No, not this one. Look closer. It's the Polaroid this kid's holding.
No hundreds of “Likes”.
Didn’t win my first rumble for me.
In fact, I don’t even have them with me anymore.
The pictures I love most in 2011 are not the ones I took but the ones I gave.
Went to the Burning Man festival last year. Besides the costumes, the desert arts, the pyrotechnics and the crazy parties, one thing I really liked about it was their spirit of giving. It’s just nice to see generosity bouncing around so freely. But I have to admit, it was also a bit contrived to drive all the way into a desert in order to be super-nice to some middle-class strangers.
For 2011, I decided do something slightly more authentic. So when my sister Facebooked me and suggested traveling to Tibet together, I jumped on the opportunity.
Despite regional instability, visa issues, and compulsory 24/7 tour guides for foreigners, thousands of tourists flock to Tibet every year, each clicking away with their expensive cameras.
To us, children and nomads of the world’s highest plain represent golden photo opportunities, the last drops of innocence on earth. Americans would pay up to USD$30,000 to go on photography tours here. Globalization has brought Hershey’s Kisses chocolates to the shelves of Western supermarkets in the city of Lhasa. But on the vast plains of the Tibetan plateau, life at 5000m above sea level remains tough. Constantly battling Chinese occupation, poverty, harsh elements and global warming, most Tibetans still depend on yaks and goats as their source of food and energy. Many of these poor people have never had a camera, let alone owning photos of themselves or their loved ones.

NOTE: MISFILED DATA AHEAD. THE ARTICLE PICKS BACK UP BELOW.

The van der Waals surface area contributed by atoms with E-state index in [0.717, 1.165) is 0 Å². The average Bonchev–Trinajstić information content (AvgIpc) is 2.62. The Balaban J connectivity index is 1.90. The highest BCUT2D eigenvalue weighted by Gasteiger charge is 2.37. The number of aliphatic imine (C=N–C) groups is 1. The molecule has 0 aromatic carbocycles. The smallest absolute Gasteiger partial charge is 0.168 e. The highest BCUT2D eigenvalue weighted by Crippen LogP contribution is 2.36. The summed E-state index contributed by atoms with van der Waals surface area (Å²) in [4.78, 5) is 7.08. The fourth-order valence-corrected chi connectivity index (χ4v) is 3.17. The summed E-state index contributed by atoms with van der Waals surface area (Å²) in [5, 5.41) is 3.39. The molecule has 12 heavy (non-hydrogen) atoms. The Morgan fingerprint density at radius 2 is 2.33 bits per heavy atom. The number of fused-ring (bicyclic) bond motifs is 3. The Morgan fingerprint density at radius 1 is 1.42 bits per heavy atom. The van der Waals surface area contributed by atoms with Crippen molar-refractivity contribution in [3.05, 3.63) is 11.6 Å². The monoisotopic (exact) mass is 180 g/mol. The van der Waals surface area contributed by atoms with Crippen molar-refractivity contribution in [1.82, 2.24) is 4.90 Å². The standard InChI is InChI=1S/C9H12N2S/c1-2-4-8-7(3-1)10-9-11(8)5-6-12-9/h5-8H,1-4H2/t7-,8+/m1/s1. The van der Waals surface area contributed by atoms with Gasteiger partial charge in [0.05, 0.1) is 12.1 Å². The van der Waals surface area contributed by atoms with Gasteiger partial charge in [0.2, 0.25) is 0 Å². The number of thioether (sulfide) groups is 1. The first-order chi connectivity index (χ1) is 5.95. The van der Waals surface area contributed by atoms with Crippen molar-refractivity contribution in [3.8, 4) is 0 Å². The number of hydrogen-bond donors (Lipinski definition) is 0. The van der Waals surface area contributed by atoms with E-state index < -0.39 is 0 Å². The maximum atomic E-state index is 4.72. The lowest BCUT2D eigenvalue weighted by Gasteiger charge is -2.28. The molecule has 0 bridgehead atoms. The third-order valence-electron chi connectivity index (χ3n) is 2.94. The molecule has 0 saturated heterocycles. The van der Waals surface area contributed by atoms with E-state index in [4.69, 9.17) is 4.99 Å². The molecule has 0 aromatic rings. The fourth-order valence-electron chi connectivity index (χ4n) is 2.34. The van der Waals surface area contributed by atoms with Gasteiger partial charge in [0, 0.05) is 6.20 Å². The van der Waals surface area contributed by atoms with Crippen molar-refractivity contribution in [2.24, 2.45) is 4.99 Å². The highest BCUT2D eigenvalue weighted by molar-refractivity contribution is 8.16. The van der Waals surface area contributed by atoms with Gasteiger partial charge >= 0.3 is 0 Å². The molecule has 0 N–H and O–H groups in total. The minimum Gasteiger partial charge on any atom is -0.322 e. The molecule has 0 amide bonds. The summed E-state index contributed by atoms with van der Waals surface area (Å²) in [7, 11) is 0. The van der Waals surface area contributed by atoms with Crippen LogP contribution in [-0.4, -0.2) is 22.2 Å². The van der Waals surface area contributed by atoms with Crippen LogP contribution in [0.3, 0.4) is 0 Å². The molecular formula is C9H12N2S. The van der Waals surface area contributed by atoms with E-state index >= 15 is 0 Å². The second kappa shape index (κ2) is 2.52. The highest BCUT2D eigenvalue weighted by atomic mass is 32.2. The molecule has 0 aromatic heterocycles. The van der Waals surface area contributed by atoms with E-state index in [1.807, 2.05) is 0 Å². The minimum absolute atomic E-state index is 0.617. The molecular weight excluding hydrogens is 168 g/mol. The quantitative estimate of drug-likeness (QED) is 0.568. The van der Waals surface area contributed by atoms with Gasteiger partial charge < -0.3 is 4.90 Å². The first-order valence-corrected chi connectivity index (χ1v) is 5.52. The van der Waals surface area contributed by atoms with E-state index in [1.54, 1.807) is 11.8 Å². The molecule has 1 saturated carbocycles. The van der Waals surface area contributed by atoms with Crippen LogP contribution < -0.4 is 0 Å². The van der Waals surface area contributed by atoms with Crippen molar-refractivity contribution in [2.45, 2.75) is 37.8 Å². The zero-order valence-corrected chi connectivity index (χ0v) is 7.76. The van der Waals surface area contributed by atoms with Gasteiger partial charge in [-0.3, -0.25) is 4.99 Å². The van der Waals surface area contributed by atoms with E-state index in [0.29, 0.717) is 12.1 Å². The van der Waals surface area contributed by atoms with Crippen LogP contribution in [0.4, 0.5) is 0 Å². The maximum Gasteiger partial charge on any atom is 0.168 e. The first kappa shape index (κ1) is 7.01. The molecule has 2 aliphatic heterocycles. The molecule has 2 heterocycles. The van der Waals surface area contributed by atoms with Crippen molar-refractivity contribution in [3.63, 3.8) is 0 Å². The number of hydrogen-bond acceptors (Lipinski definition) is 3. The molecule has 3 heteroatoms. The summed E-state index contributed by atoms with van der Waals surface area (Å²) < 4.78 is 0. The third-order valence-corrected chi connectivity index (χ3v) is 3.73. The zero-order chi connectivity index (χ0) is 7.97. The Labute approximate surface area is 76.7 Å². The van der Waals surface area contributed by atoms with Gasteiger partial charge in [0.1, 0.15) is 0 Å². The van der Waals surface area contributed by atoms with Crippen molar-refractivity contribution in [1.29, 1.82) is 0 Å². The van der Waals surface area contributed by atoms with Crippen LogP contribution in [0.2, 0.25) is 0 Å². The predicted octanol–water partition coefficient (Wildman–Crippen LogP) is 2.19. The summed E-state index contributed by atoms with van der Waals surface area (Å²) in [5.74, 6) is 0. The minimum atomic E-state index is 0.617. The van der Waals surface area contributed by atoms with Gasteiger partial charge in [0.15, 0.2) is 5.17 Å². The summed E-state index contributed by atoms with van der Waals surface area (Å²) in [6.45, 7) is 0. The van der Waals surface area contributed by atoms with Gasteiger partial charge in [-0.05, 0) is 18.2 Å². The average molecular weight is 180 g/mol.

So there I was, after 55 hours on the Qingzang railway plus 3 days on a Jeep, high up the Himalayas by some shrinking glacier, waving my Diana F+ and the Instant Back+ around, giving out Polaroids.
At the time, I’ve only been shooting lomo for 3 months, hardly knew what I was doing. But I knew I want to make a difference. Knowing that some African tribes hate cameras stealing their souls, I initially had some reservations as to whether Tibetan would warm up to the idea. But in no time, kids gathered around me, adults pushed to the front, best friends holding hands posed together, crowds and lines spontaneously formed. I didn’t even need explain what I was doing.
Like any tourist visiting a third world country, I was swarmed by street (mountain) kids and local vendors. But instead of pushing souvenirs or asking for spare change, they wanted a Polaroid to shake. Perhaps it’s their first portrait? Things got a little hectic at our Himalayas vista points, I had trouble getting back into the Jeep and closing the door without snapping off some dirty little fingers. 50 Polaroids later after lots of running around, I got my first bout of high-altitude sickness. That was also how I forgot to take my own picture with the Himalayas and had to stop and retake it.
That afternoon, when I saw a father happily tucked away his son’s picture inside his robes and a mother chased me down eagerly put her 1 year old toddler in front of me, I knew the Polaroids were more than Polaroids. In a very small way, it touched their hearts. The whole experience has given my Lomography a new meaning.
Thank you Lomography. Thank you Diana Instant Back. Thank you Fuji Instax.
I didn’t get keep any of those little portraits. Some of those kids didn’t even let me see how their photo turned out, worrying I might take it away. The picture above is the only record I have, but I have many LomoWalls scattered halfway up Mount Everest. That warm feeling inside? Yeah, it will stay with me for a very long time.
Next time you travel, think about taking as well as giving pictures.